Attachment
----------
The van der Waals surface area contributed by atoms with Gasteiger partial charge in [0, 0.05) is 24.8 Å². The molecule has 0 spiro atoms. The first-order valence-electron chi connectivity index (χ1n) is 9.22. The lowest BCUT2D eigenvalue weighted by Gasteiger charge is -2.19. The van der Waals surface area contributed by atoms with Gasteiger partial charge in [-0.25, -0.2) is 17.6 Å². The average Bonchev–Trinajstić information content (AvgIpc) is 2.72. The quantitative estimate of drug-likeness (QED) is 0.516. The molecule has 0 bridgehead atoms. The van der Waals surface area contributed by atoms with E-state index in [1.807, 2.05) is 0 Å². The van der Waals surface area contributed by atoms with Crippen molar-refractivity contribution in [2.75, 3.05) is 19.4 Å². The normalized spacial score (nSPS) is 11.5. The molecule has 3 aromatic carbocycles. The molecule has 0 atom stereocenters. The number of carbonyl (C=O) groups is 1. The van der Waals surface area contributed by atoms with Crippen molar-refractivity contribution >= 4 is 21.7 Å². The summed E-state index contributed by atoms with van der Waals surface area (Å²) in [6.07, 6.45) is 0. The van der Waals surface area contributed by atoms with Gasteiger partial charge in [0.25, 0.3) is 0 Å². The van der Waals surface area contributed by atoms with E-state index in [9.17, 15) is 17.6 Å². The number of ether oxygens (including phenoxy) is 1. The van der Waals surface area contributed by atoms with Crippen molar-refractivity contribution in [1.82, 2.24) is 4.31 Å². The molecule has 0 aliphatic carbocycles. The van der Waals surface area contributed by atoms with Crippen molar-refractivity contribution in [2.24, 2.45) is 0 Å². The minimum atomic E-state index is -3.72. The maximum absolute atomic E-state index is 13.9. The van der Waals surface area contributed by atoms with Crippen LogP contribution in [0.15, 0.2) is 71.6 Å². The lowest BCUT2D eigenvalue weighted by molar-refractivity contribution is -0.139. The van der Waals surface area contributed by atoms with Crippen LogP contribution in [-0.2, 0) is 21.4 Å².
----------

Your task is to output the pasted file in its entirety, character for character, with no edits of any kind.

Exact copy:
The van der Waals surface area contributed by atoms with Gasteiger partial charge in [0, 0.05) is 24.8 Å². The molecule has 0 spiro atoms. The first-order valence-electron chi connectivity index (χ1n) is 9.22. The lowest BCUT2D eigenvalue weighted by Gasteiger charge is -2.19. The van der Waals surface area contributed by atoms with Gasteiger partial charge in [-0.25, -0.2) is 17.6 Å². The average Bonchev–Trinajstić information content (AvgIpc) is 2.72. The quantitative estimate of drug-likeness (QED) is 0.516. The molecule has 0 bridgehead atoms. The van der Waals surface area contributed by atoms with E-state index in [1.807, 2.05) is 0 Å². The van der Waals surface area contributed by atoms with Crippen molar-refractivity contribution in [2.75, 3.05) is 19.4 Å². The normalized spacial score (nSPS) is 11.5. The molecule has 3 aromatic carbocycles. The molecule has 0 atom stereocenters. The number of carbonyl (C=O) groups is 1. The van der Waals surface area contributed by atoms with Crippen molar-refractivity contribution >= 4 is 21.7 Å². The summed E-state index contributed by atoms with van der Waals surface area (Å²) in [6.07, 6.45) is 0. The van der Waals surface area contributed by atoms with Gasteiger partial charge in [0.25, 0.3) is 0 Å². The van der Waals surface area contributed by atoms with E-state index in [9.17, 15) is 17.6 Å². The number of ether oxygens (including phenoxy) is 1. The van der Waals surface area contributed by atoms with Crippen molar-refractivity contribution in [1.82, 2.24) is 4.31 Å². The molecule has 0 aliphatic carbocycles. The van der Waals surface area contributed by atoms with Crippen molar-refractivity contribution in [2.24, 2.45) is 0 Å². The minimum atomic E-state index is -3.72. The maximum absolute atomic E-state index is 13.9. The van der Waals surface area contributed by atoms with Crippen LogP contribution in [0.15, 0.2) is 71.6 Å². The lowest BCUT2D eigenvalue weighted by molar-refractivity contribution is -0.139. The van der Waals surface area contributed by atoms with Crippen LogP contribution in [-0.2, 0) is 21.4 Å².